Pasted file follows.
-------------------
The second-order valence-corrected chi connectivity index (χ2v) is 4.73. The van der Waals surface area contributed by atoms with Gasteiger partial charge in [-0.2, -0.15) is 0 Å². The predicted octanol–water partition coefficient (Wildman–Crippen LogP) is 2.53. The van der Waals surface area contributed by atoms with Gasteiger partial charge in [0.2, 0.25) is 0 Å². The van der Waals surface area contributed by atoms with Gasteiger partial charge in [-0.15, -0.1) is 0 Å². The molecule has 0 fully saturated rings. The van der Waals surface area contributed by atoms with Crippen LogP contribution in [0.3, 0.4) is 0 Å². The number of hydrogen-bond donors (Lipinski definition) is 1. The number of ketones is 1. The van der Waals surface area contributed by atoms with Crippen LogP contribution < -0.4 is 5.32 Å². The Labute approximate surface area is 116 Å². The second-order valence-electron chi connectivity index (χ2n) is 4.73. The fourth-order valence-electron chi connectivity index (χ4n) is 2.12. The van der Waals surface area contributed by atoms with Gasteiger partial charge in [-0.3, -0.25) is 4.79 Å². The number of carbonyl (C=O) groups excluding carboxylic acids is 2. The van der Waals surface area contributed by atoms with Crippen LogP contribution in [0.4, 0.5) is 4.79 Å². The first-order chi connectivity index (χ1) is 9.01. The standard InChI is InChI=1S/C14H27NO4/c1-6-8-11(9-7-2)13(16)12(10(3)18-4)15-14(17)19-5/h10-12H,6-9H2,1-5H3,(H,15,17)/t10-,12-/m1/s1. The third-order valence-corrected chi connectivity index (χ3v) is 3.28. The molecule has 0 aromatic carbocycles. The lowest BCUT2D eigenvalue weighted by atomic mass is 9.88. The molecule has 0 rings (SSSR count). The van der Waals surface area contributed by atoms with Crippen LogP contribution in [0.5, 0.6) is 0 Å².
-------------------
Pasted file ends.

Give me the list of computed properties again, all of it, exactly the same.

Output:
The second-order valence-corrected chi connectivity index (χ2v) is 4.73. The van der Waals surface area contributed by atoms with Gasteiger partial charge in [-0.2, -0.15) is 0 Å². The predicted octanol–water partition coefficient (Wildman–Crippen LogP) is 2.53. The van der Waals surface area contributed by atoms with Gasteiger partial charge in [0.2, 0.25) is 0 Å². The van der Waals surface area contributed by atoms with Gasteiger partial charge in [-0.15, -0.1) is 0 Å². The molecule has 0 fully saturated rings. The van der Waals surface area contributed by atoms with Crippen LogP contribution in [0.3, 0.4) is 0 Å². The number of hydrogen-bond donors (Lipinski definition) is 1. The number of ketones is 1. The van der Waals surface area contributed by atoms with Crippen LogP contribution < -0.4 is 5.32 Å². The Labute approximate surface area is 116 Å². The second-order valence-electron chi connectivity index (χ2n) is 4.73. The fourth-order valence-electron chi connectivity index (χ4n) is 2.12. The van der Waals surface area contributed by atoms with Gasteiger partial charge in [-0.3, -0.25) is 4.79 Å². The number of carbonyl (C=O) groups excluding carboxylic acids is 2. The van der Waals surface area contributed by atoms with Crippen LogP contribution in [0.4, 0.5) is 4.79 Å². The first-order chi connectivity index (χ1) is 9.01. The standard InChI is InChI=1S/C14H27NO4/c1-6-8-11(9-7-2)13(16)12(10(3)18-4)15-14(17)19-5/h10-12H,6-9H2,1-5H3,(H,15,17)/t10-,12-/m1/s1. The third-order valence-corrected chi connectivity index (χ3v) is 3.28. The molecule has 0 aromatic carbocycles. The lowest BCUT2D eigenvalue weighted by atomic mass is 9.88. The molecule has 0 rings (SSSR count). The van der Waals surface area contributed by atoms with Crippen LogP contribution in [0.5, 0.6) is 0 Å².